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Case study: reciprocal mentoring with Black leaders

LJMU executives were paired with black leaders from across the UK

Leaders at Liverpool John Moores University (LJMU) used reciprocal mentoring with Black leaders across Liverpool to drive understanding, education and inclusion. Millicent Machell finds out how.

The organisation

Liverpool John Moores University is a public research university in the city of Liverpool. The university can trace its origins to the Liverpool Mechanics’ School of Arts, established in 1823.

It is now one of the largest and most established universities in the UK. Its five faculties produce research which influences policies and finds solutions to some of society’s largest problems.


The problem

In the wake of George Floyd’s murder, students and academic staff across the country demanded change.

In an open letter to the education secretary at the time, Gavin Williamson, over 300 academics and students criticised universities for their “tokenistic and superficial” support for the Black Lives Matter movement given their poor record on tackling institutional racism.

Read more: New guide for discussing racism published

One example given was the attainment gap of 2:1 degrees given to white students versus BAME students, which stood at 13% among 2017–18 graduates.

Around this time, LJMU hired Tina Purkis as HR director, and a year later, Mark Power was promoted vice chancellor of the university.

This was, Power says, an opportunity for a gear shift around diversity and inclusion.

“We took the opportunity to have a good look at ourselves and realise we had to do things differently. We needed to make decisions with a greater level of understanding of our students and our community and the challenges they face.

“It was about building confidence from the wider community that we were certainly taking this seriously and that we’re prepared to invest both time, effort, and obviously resources into addressing some of those challenges.”

On the Black Lives Matter LJMU web page, the university declares it needs to be “unequivocal about the need to examine ourselves”, signposting the reciprocal mentoring scheme as a key strategy.


The method

The idea for a reciprocal mentoring project came from a previous project which partnered the university’s leaders with students who had experienced barriers in the education system and when joining university.

Power says: “Having gone through that and having some really significant learning, we wanted to take an external view and look at some of the key black leaders across the region.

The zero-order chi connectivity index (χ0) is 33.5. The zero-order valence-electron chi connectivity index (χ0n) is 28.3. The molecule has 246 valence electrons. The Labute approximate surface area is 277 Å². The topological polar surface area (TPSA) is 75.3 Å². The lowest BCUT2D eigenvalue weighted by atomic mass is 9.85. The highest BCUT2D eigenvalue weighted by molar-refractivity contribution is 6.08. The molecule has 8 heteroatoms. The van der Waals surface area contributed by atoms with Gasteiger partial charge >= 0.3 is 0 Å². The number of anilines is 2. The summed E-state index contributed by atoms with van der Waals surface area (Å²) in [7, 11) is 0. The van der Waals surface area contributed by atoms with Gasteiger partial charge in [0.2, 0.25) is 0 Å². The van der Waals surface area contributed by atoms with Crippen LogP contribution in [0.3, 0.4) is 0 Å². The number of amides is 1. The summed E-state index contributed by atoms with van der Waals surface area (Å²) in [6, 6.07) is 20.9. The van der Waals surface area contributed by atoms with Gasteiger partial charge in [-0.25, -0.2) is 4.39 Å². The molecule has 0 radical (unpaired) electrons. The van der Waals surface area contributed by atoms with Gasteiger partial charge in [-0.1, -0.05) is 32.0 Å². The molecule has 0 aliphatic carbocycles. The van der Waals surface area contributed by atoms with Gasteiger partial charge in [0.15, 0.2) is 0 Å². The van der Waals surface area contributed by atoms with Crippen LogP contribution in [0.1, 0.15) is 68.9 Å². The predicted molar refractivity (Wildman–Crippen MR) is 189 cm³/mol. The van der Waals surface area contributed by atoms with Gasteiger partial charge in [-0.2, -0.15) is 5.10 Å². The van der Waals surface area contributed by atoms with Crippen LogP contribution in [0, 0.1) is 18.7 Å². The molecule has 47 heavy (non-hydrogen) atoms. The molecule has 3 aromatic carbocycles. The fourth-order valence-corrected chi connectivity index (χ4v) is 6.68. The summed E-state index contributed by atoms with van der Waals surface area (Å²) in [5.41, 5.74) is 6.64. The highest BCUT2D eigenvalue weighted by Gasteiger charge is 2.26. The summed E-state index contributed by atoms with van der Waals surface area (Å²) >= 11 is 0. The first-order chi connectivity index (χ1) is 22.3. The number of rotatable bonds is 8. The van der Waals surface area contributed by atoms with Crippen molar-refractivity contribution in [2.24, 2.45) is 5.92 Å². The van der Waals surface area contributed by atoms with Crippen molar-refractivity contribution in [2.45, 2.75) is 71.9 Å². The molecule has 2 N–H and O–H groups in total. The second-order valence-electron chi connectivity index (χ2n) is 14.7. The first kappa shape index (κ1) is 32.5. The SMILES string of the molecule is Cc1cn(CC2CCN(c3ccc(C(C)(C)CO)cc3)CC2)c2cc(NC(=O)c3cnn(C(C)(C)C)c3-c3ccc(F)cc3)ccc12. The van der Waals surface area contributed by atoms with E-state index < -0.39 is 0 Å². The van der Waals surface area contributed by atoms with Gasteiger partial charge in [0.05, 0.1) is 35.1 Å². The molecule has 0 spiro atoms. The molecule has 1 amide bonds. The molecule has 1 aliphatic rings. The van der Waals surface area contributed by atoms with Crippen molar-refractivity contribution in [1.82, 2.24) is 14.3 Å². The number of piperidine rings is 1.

“We wanted to work with individuals who crashed through barriers and found themselves in very influential positions.”

The project was managed by EDI leader Moni Akinsanya, who Power describes as “one of the most infectiously enthusiastic people you will ever meet”.

Members of the LJMU leadership team were paired up with black founders, politicians, journalists, radio presenters and CEOs.

Participants included Tracey Gore, chair of Liverpool’s Race Equality Task Force, Simone Roche, founder of Northern Power Women, Garth Dallas, chair of the Liverpool Commonwealth Association and Irene Afful, the first black, female inspector in the history of Merseyside Police.

Read more: Becoming an actively anti-racist workplace needs more than just allyship

Power himself was paired up with Kim Johnson, MP for Liverpool and Riverside and Joanne Anderson, former Mayor of Liverpool.

He met up with them every month or six weeks to discuss the challenges they had faced, using their advice to inform his own policy decision-making.

He says: “I was interested to hear how they ended up in those roles and how they use that experience to influence policy.

“It was also a great opportunity to test our institutional policy and hear how they saw some of the challenges in the university.

“We have so many decisions we make as an institution about policy and curriculum that might be appropriate for 18-year-olds with three A-levels, but the demography of our institution is significantly broader than that. This was a great opportunity to test out our thinking.”


The result

Power says the programme has provided LJMU leaders with much greater insight into the barriers its BAME students and staff may come up against.

He says: “I’d always had a sense of the struggle that communities and individuals had, but I’d never seen how raw that was and how constructively those individuals used that experience.

“I learned that my mentors wanted to go into politics to simply make things better. That may sound trite, but it was a genuine driver because of their experiences.

“The depth of their willingness to share was surprising, and I had the opportunity to share my own experiences with them as well. It’s good to know we’ve built these relationships and I can pick up the phone and ask for their perspective.”

There have been some tangible outcomes to Power’s conversations with Kim Johnson. After discussing the lack of black teachers, Johnson’s advice led to changes to LJMU’s recruitment and outreach programmes in teacher training.

Power was also asked by Johnson to provide information on LJMU’s experience with degree apprenticeships, which he says she fed back into policy in her role on the education committee.

Most importantly of all, Power says LJMU is now being held accountable by the black community.

He says: “You can’t do this in a half-hearted way. You have to be 100% committed. This is something that is done with the community, not to them.

“Having asked these people for their time and to hear about their experiences, I know full well that they are watching what we do here. That keeps us very focused, and very accountable.”


This article was first published in the November/December 2023 print issue. Subscribe today to have all our latest articles delivered right to your desk.